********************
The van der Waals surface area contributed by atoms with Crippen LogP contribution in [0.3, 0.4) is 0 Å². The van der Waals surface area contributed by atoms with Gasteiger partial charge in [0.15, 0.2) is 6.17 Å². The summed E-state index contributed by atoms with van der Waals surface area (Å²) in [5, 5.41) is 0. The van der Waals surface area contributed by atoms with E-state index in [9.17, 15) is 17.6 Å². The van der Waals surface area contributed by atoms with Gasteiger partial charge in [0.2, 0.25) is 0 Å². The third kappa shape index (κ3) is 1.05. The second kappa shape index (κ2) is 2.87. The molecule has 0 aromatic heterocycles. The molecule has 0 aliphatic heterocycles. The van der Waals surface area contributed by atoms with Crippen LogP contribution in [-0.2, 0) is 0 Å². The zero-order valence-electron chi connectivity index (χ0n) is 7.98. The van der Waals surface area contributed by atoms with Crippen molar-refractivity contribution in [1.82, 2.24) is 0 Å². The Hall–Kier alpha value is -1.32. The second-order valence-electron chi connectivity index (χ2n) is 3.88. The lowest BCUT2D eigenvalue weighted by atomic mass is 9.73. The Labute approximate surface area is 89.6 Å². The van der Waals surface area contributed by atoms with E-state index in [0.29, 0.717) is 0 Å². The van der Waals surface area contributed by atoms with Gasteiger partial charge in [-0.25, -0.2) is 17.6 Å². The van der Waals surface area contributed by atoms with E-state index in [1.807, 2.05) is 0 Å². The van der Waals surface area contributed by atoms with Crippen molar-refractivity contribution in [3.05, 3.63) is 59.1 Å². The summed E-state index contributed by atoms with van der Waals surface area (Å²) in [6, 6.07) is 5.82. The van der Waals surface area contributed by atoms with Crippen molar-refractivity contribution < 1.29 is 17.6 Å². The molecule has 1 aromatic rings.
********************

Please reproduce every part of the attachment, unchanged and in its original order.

The van der Waals surface area contributed by atoms with Crippen LogP contribution in [0.3, 0.4) is 0 Å². The van der Waals surface area contributed by atoms with Gasteiger partial charge in [0.15, 0.2) is 6.17 Å². The summed E-state index contributed by atoms with van der Waals surface area (Å²) in [5, 5.41) is 0. The van der Waals surface area contributed by atoms with E-state index in [9.17, 15) is 17.6 Å². The van der Waals surface area contributed by atoms with Gasteiger partial charge in [0.2, 0.25) is 0 Å². The third kappa shape index (κ3) is 1.05. The second kappa shape index (κ2) is 2.87. The molecule has 0 aromatic heterocycles. The molecule has 0 aliphatic heterocycles. The van der Waals surface area contributed by atoms with Crippen LogP contribution in [-0.2, 0) is 0 Å². The zero-order valence-electron chi connectivity index (χ0n) is 7.98. The van der Waals surface area contributed by atoms with Crippen molar-refractivity contribution in [1.82, 2.24) is 0 Å². The Hall–Kier alpha value is -1.32. The second-order valence-electron chi connectivity index (χ2n) is 3.88. The lowest BCUT2D eigenvalue weighted by atomic mass is 9.73. The Labute approximate surface area is 89.6 Å². The van der Waals surface area contributed by atoms with E-state index in [0.29, 0.717) is 0 Å². The van der Waals surface area contributed by atoms with Gasteiger partial charge in [-0.25, -0.2) is 17.6 Å². The van der Waals surface area contributed by atoms with E-state index in [1.807, 2.05) is 0 Å². The van der Waals surface area contributed by atoms with Crippen molar-refractivity contribution in [3.05, 3.63) is 59.1 Å². The summed E-state index contributed by atoms with van der Waals surface area (Å²) in [6, 6.07) is 5.82. The van der Waals surface area contributed by atoms with Crippen molar-refractivity contribution < 1.29 is 17.6 Å². The molecule has 1 aromatic rings.